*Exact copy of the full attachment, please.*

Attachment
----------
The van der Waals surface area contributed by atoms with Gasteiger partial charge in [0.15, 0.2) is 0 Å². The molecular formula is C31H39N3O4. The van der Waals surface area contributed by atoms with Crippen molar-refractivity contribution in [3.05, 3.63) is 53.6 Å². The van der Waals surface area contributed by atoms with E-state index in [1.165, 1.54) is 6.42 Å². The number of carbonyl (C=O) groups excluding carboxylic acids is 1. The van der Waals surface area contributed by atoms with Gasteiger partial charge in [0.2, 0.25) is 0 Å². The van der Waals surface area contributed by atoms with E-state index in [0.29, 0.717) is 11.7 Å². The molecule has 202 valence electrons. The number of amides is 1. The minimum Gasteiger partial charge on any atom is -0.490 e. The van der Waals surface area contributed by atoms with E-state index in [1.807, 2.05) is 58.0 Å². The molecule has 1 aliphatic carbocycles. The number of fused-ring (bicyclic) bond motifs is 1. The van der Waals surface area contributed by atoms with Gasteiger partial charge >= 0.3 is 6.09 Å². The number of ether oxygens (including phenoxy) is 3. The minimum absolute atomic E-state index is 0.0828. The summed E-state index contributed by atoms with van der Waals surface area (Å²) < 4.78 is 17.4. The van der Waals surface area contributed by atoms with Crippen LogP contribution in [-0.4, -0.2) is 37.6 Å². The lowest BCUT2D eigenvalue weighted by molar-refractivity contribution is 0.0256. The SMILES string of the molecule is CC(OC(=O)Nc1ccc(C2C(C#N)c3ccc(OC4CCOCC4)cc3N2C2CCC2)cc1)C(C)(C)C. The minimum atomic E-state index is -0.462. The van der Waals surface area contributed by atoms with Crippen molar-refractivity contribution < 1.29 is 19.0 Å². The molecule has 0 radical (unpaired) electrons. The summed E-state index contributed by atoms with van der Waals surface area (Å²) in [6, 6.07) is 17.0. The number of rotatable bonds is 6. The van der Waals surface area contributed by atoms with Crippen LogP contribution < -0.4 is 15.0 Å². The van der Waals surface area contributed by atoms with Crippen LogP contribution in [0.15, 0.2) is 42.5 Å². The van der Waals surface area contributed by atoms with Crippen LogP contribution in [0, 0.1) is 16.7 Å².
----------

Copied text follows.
The van der Waals surface area contributed by atoms with Gasteiger partial charge in [0.15, 0.2) is 0 Å². The molecular formula is C31H39N3O4. The van der Waals surface area contributed by atoms with Crippen molar-refractivity contribution in [3.05, 3.63) is 53.6 Å². The van der Waals surface area contributed by atoms with E-state index in [1.165, 1.54) is 6.42 Å². The number of carbonyl (C=O) groups excluding carboxylic acids is 1. The van der Waals surface area contributed by atoms with Gasteiger partial charge in [0.2, 0.25) is 0 Å². The van der Waals surface area contributed by atoms with E-state index in [0.29, 0.717) is 11.7 Å². The molecule has 202 valence electrons. The number of amides is 1. The minimum Gasteiger partial charge on any atom is -0.490 e. The van der Waals surface area contributed by atoms with E-state index in [1.807, 2.05) is 58.0 Å². The molecule has 1 aliphatic carbocycles. The number of fused-ring (bicyclic) bond motifs is 1. The van der Waals surface area contributed by atoms with Gasteiger partial charge >= 0.3 is 6.09 Å². The number of ether oxygens (including phenoxy) is 3. The minimum absolute atomic E-state index is 0.0828. The summed E-state index contributed by atoms with van der Waals surface area (Å²) < 4.78 is 17.4. The van der Waals surface area contributed by atoms with Crippen LogP contribution in [-0.4, -0.2) is 37.6 Å². The lowest BCUT2D eigenvalue weighted by molar-refractivity contribution is 0.0256. The SMILES string of the molecule is CC(OC(=O)Nc1ccc(C2C(C#N)c3ccc(OC4CCOCC4)cc3N2C2CCC2)cc1)C(C)(C)C. The minimum atomic E-state index is -0.462. The van der Waals surface area contributed by atoms with Crippen molar-refractivity contribution < 1.29 is 19.0 Å². The molecule has 0 radical (unpaired) electrons. The summed E-state index contributed by atoms with van der Waals surface area (Å²) in [6, 6.07) is 17.0. The number of rotatable bonds is 6. The van der Waals surface area contributed by atoms with Crippen LogP contribution < -0.4 is 15.0 Å². The van der Waals surface area contributed by atoms with Crippen LogP contribution in [0.15, 0.2) is 42.5 Å². The van der Waals surface area contributed by atoms with Crippen LogP contribution in [0, 0.1) is 16.7 Å².